Protecting Your L.I.F.E.

I’m often asked about life insurance.  Should I have life insurance?  If so, how much?  What kind is best?  These are all great questions.  As a financial planner, I’ve seen life insurance make or break a family in transition after a loss.  It is not a fun thing to think about, but it can be extremely important, so it is worth taking the time and discomfort to think about it.

Here are some basics you need to know:

Reasons to have life insurance:
L egacy – leave a gift to someone (including charities)
I ndebtedness – pay off debt
F amily – create a “paycheck” for spouse/children when you aren’t around anymore
E xpenses – burial and final expenses, including outstanding medical not covered by health insurance

How much insurance?
Key: WHAT’S THE GOAL? (Refer back to the above Reasons: LIFE)

Rather than picking a nebulous amount, it is smart to tie the amount of insurance to a particular goal or need.  For example:

Legacy: If you want to leave a gift to loved ones or charity, how much ideally do you want to gift?  You can start with that amount and then get premium estimates.  Next, look at your monthly cash flow and consider, how much can you afford to pay each month?  If you are charitably minded, keep in mind there are other ways to leave a gift to your favorite charity.  You might consider talking to your favorite charity to see what may best fit their needs.  They may already have programs in place which you can become a part of.

Indebtedness: What debts will you leave behind?  You probably don’t want your family members to get stuck with a bill they can’t afford after you are gone.  Life insurance can potentially help.  For example, if you have a mortgage, you could purchase term life insurance to pay off the mortgage.  Here’s how that works: say you have 20 years left on your mortgage and you have $100,000 outstanding.  You could shop for a 20-year term policy with a death benefit of $100,000 to cover the mortgage.  If you’re reasonably healthy, premiums could be relatively inexpensive.  This concept can be applied to any outstanding loan, or to your entire household debt.

Family: What about ongoing income?  In other words, will anyone be financially stuck if you aren’t bringing home a paycheck anymore?  Another common use for life insurance is to set up an ongoing income stream for a spouse or children.  A rule of thumb here is to start with an amount that is 10 times your annual salary.  For example, if you make $100,000/year, you would shop for a $1 million insurance policy.  Again, this could be tied to a specific amount of time, say, 20 years if you have young children.  A 20-year term policy with a $1 million death benefit may be less expensive than you think.  Note: this would probably not replace 100% of your income, but it could create an income stream that would be significant to your dependents.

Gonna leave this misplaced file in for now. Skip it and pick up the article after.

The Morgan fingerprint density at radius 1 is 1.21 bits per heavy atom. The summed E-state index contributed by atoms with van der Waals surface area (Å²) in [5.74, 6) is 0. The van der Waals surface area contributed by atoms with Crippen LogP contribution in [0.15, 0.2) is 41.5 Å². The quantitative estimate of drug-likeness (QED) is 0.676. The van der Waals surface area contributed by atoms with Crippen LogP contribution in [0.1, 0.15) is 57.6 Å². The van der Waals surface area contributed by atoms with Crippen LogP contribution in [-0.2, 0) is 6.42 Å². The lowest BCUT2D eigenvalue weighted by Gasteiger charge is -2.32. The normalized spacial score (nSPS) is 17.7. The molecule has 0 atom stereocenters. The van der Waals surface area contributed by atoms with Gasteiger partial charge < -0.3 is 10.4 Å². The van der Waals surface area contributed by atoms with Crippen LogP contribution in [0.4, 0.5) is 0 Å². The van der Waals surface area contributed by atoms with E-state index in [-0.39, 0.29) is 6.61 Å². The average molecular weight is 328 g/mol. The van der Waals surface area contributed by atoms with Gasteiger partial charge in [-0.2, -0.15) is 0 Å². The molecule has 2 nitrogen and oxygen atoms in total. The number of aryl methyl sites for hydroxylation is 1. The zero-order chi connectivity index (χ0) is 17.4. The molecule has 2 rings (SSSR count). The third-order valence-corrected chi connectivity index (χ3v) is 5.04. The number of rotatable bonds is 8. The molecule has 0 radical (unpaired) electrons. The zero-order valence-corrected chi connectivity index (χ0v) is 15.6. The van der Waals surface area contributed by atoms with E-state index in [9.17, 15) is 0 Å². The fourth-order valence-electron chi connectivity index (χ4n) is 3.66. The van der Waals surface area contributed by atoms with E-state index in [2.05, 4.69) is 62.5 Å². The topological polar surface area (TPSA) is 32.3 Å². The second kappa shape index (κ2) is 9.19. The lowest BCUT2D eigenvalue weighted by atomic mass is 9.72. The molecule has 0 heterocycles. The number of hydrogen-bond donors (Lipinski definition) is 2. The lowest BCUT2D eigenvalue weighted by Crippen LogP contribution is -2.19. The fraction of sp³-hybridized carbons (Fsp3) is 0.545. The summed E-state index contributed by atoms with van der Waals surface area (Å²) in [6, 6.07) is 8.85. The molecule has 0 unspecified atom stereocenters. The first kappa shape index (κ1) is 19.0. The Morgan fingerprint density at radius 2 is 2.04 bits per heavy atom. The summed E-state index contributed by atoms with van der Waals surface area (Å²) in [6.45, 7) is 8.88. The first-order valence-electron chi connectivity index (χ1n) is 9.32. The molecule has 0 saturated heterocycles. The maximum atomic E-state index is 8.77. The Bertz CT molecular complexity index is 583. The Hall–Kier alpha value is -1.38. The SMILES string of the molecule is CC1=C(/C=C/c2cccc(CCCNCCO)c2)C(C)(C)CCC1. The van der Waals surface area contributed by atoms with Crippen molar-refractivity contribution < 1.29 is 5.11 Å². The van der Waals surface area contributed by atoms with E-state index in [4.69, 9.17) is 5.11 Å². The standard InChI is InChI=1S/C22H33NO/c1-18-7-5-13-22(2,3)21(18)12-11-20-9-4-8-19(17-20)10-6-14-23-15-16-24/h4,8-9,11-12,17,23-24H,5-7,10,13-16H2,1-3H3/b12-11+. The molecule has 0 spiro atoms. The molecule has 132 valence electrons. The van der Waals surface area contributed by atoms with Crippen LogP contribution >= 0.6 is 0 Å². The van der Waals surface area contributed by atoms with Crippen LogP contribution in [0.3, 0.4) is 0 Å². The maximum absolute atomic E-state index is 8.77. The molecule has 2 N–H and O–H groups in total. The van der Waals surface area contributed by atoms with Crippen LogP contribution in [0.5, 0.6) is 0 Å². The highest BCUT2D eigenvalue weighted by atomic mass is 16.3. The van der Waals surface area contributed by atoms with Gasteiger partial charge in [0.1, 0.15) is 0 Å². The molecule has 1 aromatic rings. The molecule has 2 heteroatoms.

Expenses: Finally, a topic many people don’t like to think about, but again, an important one.  How do you want your remains to be handled?  Do you prefer burial or cremation?  How will that be paid for?  A quick online search found that the average cost of cremation (no service) is approximately $1000, while the average traditional burial cost is upwards of $4000 (varies by city).  There could also be medical expenses to consider.  Do you have an idea of what your health insurance policy covers?  Will it be adequate to cover an extended hospital stay or special care?  You may want to consider life insurance to help your survivors pay for these expenses, as well.

I hope this acronym (LIFE) helps you in thinking about your life insurance needs, and what amounts may be appropriate to look for.  If you have additional questions or want to chat, please give me a call!  In Part 2 next month, we’ll look at the different types of life insurance and attempt to demystify this important coverage.  Until then, stay safe and take care!

 

 


Shadowridge Asset Management, LLC does not offer tax planning or legal services, but may provide references to accounting, tax services or legal providers. They may also work with your attorney or independent tax or legal advisor.